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George Washington warned us: "A passionate attachment of one nation for another produces a variety of evils," he wrote in his farewell address to the nation in 1796. He emphatically advised against such special relationships. Now, 228 years later, having ignored his warning, our country confronts a variety of evils indeed.

Look no further than the latest fruits of our "passionate attachment" to Israel — 1,200 Israelis killed, 240 taken hostage in a surprise attack by Palestinian militants from Gaza; in revenge, some 37,000 Palestinians, the majority children and women, killed by Israeli bombs; thousands of amputees; Gaza's homes, hospitals, universities, schools, mosques, churches and public utilities turned to rubble, burying thousands of uncounted dead; starvation and disease for survivors. A variety of evils? Definitely!

America's so-called "special relationship" with Israel — "unbreakable," President Joe Biden calls it — continues to metastasize in a way that surely would have horrified our nation's first president, the leader who emphatically warned against such a thing.

In his valedictory, Washington warned against confusing American interests with those of a foreign country:

"Sympathy for the favorite nation, facilitating the illusion of an imaginary common interest in cases where no real common interest exists, and infusing into one the enmities of the other, betrays the former into a participation in the quarrels and wars of the latter … It leads also to concessions to the favorite nation of privileges denied to others, which is apt doubly to injure the nation making the concessions by unnecessarily parting with what ought to have been retained, and by exciting jealousy, ill will, and a disposition to retaliate in the parties from whom equal privileges are withheld. And it gives to ambitious, corrupted, or deluded citizens (who devote themselves to the favorite nation) facility to betray or sacrifice the interests of their own country … gilding, with the appearances of a virtuous sense of obligation, a commendable deference for public opinion, or a laudable zeal for public good, the base or foolish compliances of ambition, corruption, or infatuation."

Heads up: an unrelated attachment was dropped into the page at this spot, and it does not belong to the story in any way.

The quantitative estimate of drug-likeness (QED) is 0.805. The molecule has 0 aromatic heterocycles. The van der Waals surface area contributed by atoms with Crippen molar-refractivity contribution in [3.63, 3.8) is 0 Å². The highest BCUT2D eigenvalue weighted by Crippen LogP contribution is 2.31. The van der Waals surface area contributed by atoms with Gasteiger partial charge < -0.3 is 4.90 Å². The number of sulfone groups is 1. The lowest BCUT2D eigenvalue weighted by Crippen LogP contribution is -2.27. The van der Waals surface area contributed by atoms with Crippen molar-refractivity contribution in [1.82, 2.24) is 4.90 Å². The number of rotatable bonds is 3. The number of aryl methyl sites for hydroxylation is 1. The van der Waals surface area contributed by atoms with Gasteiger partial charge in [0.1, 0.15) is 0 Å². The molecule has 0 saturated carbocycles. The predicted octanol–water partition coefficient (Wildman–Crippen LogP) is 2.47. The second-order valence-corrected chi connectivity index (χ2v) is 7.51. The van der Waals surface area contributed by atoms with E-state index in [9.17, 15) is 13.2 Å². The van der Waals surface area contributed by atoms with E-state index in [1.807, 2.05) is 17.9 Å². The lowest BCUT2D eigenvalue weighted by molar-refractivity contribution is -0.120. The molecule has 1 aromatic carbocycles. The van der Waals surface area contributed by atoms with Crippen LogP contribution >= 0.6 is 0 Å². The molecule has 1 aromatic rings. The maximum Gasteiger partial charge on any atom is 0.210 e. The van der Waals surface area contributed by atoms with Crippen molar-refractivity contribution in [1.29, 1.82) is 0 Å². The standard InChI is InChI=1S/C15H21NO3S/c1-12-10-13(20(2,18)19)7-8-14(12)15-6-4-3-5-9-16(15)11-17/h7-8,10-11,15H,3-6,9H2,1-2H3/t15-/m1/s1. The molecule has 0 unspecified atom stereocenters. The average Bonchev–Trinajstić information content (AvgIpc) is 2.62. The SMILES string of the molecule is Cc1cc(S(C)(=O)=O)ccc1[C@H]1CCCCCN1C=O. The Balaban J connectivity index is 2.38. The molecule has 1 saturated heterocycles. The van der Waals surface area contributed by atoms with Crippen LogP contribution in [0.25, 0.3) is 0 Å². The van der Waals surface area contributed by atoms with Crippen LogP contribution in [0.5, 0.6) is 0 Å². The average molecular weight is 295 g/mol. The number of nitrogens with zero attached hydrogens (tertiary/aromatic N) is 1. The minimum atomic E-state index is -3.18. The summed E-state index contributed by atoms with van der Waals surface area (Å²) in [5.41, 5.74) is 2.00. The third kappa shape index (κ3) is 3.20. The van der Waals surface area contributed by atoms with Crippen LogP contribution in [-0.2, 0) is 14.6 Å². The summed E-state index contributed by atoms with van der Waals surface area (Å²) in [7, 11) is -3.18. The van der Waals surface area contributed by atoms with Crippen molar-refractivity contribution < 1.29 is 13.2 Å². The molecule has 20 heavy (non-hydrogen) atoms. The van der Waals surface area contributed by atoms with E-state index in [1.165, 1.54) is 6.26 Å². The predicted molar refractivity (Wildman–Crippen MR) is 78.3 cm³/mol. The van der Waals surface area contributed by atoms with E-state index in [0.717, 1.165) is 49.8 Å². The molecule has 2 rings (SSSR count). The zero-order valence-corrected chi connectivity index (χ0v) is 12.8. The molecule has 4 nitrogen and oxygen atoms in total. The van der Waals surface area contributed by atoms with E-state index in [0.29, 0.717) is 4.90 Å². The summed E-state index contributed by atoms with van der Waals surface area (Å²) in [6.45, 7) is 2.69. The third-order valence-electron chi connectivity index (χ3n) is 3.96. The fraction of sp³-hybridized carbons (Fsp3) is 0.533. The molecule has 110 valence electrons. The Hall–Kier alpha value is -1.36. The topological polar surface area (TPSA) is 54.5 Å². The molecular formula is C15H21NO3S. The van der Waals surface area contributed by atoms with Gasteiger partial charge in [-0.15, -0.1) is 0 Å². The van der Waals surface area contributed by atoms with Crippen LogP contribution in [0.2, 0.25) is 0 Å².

In other words, when U.S. policy has such a "passionate attachment" to a foreign country, it's likely to make enemies of others, as well as run the risk of "ambitious, corrupted, or deluded" citizens putting the interests of that foreign country ahead of the interests of their own. (Looking at you, AIPAC and followers.)

Washington further decried how such special relationships offer opportunities "to tamper with domestic factions, to practice the arts of seduction, to mislead public opinion, to influence or awe the public councils … Against the insidious wiles of foreign influence (I conjure you to believe me, fellow citizens), the jealousy of a free people ought to be constantly awake, since history and experience prove that foreign influence is one of the most baneful foes of republican government. … Excessive partiality for one foreign nation and excessive dislike of another cause those whom they actuate to see danger only on one side, and serve to veil and even second the arts of influence on the other. Real patriots who may resist the intrigues of the favorite are liable to become suspected and odious, while its tools and dupes usurp the applause and confidence of the people to surrender their interests."

These warnings of our first president should be on our minds as we anticipate the address by Israeli Prime Minister Benjamin Netanyahu to Congress in July, ironically the month celebrating the birth of American democracy. As Netanyahu receives the rapturous applause of America's elected officials, let us remember Washington's warning about passionate attachments to foreign countries and the variety of evils produced by such special relationships.

Mary Christine Bader writes from Wayzata and is a member of Middle East Peace Now.